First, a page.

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Washtenaw County COVID cluster includes restaurants, camps, a retirement community

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Washtenaw County health officials say a large house party in the Saline area over the Fourth of July weekend has led to a spike in COVID-19 cases that is rapidly spreading as infectious people exposed others at “retail stores, restaurants, businesses, canoe liveries, clubs, camps, athletic teams and a retirement community.”

As of Monday morning there were 43 confirmed cases, and at least 66 close contacts who were then exposed to them, according to the county. 

“We’ve also had several people that traveled out of county or out of state, [and] potential exposures there,” says Susan Cerniglia, the Washtenaw County Health Department public information officer. “Another important thing to point out is we're not a full 14 days out from this event. So we're still seeing the cases coming. And I think most people hopefully know by now it can take up to 14 days after an exposure to see symptoms to become ill.”


Most of the cases are between the ages of 15 and 25. And while the county’s contact tracers have been largely successful in reaching people so far, “that dynamic is changing,” Cerniglia said, possibly because of the age of those infected.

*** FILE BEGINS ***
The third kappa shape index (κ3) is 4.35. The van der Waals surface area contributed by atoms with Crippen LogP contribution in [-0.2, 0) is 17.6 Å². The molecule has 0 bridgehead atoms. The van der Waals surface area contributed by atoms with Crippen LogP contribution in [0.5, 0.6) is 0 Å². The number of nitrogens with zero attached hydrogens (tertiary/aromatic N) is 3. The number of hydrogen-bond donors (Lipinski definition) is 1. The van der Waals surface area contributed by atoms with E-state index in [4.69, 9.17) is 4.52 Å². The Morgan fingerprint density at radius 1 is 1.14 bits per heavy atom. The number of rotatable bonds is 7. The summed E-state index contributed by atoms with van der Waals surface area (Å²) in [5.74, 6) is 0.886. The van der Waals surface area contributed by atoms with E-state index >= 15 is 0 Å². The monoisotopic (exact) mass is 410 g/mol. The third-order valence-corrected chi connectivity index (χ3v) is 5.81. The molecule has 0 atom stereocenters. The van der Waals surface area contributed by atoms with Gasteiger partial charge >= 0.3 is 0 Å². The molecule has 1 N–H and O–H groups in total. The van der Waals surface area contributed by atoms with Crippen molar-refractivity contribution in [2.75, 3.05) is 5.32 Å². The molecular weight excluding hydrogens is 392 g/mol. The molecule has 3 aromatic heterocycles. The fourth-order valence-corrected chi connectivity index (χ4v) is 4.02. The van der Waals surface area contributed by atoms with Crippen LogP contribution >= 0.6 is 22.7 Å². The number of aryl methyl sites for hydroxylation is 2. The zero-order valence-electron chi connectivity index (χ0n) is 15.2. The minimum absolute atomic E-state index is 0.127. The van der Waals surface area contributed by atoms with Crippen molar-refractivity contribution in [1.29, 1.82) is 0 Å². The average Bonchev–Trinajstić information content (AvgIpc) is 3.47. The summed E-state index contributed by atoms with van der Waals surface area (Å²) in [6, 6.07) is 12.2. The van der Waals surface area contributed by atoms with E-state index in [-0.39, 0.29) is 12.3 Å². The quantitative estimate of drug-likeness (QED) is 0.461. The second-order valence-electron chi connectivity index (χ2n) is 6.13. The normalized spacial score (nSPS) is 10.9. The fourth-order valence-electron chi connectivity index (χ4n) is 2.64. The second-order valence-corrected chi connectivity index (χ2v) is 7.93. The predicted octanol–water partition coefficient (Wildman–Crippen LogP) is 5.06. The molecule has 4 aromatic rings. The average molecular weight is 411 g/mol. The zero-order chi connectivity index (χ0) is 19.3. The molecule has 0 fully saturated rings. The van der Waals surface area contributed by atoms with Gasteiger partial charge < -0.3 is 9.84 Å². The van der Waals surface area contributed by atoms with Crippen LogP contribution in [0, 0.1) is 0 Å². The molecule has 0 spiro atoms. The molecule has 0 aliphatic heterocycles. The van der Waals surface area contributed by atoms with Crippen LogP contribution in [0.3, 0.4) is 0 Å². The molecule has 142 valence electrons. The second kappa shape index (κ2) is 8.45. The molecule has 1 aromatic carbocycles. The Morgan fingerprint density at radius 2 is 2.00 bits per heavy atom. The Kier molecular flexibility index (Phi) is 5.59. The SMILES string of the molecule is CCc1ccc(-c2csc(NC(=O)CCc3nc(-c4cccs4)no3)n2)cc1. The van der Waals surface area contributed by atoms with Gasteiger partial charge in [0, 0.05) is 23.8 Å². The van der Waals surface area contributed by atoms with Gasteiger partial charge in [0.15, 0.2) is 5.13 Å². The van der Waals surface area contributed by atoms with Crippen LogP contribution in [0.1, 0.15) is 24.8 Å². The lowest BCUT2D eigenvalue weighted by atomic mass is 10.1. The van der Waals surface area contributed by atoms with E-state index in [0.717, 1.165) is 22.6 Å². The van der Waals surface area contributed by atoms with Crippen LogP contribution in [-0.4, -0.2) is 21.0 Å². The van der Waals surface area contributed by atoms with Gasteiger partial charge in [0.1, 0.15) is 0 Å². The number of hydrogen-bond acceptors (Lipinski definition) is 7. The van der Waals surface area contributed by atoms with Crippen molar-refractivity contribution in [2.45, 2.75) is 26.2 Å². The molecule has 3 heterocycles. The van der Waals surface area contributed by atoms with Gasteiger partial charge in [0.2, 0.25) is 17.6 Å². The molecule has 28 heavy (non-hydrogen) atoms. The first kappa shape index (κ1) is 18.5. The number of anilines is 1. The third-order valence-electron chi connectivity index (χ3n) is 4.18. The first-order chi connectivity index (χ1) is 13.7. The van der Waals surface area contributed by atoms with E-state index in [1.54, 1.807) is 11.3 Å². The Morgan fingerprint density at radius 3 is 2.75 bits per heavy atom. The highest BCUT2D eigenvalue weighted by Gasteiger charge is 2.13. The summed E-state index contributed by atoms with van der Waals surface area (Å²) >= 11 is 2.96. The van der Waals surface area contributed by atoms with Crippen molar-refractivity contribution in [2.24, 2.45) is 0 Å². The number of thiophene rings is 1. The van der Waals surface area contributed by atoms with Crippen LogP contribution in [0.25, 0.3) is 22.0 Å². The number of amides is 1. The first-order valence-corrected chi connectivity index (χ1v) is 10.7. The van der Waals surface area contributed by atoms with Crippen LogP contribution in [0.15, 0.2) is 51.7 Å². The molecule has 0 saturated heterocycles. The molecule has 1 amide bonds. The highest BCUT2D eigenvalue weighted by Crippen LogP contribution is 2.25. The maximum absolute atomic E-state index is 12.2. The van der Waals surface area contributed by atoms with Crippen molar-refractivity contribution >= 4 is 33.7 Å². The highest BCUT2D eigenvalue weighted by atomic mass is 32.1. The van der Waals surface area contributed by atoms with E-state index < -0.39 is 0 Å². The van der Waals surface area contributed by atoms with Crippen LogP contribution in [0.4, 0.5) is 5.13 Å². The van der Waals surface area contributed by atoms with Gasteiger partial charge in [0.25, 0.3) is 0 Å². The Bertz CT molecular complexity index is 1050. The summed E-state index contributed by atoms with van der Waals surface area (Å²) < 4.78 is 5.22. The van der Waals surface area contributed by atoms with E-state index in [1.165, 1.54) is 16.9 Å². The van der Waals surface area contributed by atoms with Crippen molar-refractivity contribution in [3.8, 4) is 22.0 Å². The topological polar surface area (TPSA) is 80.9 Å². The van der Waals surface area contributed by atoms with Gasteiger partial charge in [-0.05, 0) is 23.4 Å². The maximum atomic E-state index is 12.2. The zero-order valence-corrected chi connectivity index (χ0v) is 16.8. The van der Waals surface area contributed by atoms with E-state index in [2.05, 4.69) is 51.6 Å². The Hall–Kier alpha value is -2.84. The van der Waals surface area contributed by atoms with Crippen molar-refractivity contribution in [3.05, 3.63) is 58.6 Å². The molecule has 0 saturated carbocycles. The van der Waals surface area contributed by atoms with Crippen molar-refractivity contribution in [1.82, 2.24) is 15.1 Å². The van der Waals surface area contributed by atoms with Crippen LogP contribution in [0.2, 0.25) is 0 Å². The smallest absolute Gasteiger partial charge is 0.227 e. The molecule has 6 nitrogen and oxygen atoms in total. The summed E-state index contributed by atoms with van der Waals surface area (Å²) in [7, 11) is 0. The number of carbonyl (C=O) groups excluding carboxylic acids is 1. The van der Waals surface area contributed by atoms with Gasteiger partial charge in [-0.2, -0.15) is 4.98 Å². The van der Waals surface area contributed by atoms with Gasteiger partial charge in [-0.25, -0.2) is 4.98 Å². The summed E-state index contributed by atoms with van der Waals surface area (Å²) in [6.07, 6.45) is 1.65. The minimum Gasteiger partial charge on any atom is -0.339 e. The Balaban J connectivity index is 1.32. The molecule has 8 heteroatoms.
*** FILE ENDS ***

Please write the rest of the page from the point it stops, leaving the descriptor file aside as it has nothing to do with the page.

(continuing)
“We are having a little more difficulty with some of these calls, because folks aren't taking this seriously, and aren't concerned, either about themselves or the spreading. There's kind of a cultural thing about answering phone calls that you don't know, or returning those phone calls. And I think there's also this perception I think that young people were less vulnerable."


Cerniglia says they expect the case count to keep increasing, as well as the severity of illness.  


“It's our estimation that if the current trend continues, we'll start to see that measure of more serious illness in the next couple weeks. We'll start to see those hospitalizations increase. And it may be a month out before we start to see death rates increase, because it just takes time for o that impact."


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Kate Wells is a Peabody Award-winning journalist currently covering public health and the COVID-19 pandemic.
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